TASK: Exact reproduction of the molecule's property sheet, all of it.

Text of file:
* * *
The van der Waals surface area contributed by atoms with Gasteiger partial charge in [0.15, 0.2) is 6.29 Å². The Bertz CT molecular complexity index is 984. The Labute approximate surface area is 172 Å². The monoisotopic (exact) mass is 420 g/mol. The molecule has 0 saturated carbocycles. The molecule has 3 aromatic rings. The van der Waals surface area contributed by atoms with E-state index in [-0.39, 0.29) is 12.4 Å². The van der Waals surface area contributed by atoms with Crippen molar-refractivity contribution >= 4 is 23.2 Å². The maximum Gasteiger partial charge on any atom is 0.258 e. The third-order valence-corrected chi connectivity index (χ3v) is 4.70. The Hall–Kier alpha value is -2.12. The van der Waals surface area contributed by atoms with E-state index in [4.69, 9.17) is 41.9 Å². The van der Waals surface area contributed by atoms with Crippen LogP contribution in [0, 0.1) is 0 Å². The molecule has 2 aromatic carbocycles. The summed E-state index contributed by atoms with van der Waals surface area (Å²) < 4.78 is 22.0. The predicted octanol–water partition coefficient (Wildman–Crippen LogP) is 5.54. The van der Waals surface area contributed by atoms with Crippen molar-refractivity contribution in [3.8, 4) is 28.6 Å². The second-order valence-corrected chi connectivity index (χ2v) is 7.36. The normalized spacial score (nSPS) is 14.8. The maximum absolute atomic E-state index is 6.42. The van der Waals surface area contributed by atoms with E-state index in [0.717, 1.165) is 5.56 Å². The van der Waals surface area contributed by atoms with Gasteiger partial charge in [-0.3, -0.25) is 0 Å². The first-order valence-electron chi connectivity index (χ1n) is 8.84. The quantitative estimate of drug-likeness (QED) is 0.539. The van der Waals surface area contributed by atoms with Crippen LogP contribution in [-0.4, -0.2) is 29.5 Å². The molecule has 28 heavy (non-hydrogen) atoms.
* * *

The van der Waals surface area contributed by atoms with Gasteiger partial charge in [0.15, 0.2) is 6.29 Å². The Bertz CT molecular complexity index is 984. The Labute approximate surface area is 172 Å². The monoisotopic (exact) mass is 420 g/mol. The molecule has 0 saturated carbocycles. The molecule has 3 aromatic rings. The van der Waals surface area contributed by atoms with E-state index in [-0.39, 0.29) is 12.4 Å². The van der Waals surface area contributed by atoms with Crippen molar-refractivity contribution >= 4 is 23.2 Å². The maximum Gasteiger partial charge on any atom is 0.258 e. The third-order valence-corrected chi connectivity index (χ3v) is 4.70. The Hall–Kier alpha value is -2.12. The van der Waals surface area contributed by atoms with E-state index in [4.69, 9.17) is 41.9 Å². The van der Waals surface area contributed by atoms with Crippen LogP contribution in [0, 0.1) is 0 Å². The molecule has 2 aromatic carbocycles. The summed E-state index contributed by atoms with van der Waals surface area (Å²) < 4.78 is 22.0. The predicted octanol–water partition coefficient (Wildman–Crippen LogP) is 5.54. The van der Waals surface area contributed by atoms with Crippen molar-refractivity contribution in [3.8, 4) is 28.6 Å². The second-order valence-corrected chi connectivity index (χ2v) is 7.36. The normalized spacial score (nSPS) is 14.8. The maximum absolute atomic E-state index is 6.42. The van der Waals surface area contributed by atoms with E-state index in [0.717, 1.165) is 5.56 Å². The van der Waals surface area contributed by atoms with Gasteiger partial charge in [-0.3, -0.25) is 0 Å². The first-order valence-electron chi connectivity index (χ1n) is 8.84. The quantitative estimate of drug-likeness (QED) is 0.539. The van der Waals surface area contributed by atoms with Crippen LogP contribution in [-0.4, -0.2) is 29.5 Å². The molecule has 28 heavy (non-hydrogen) atoms.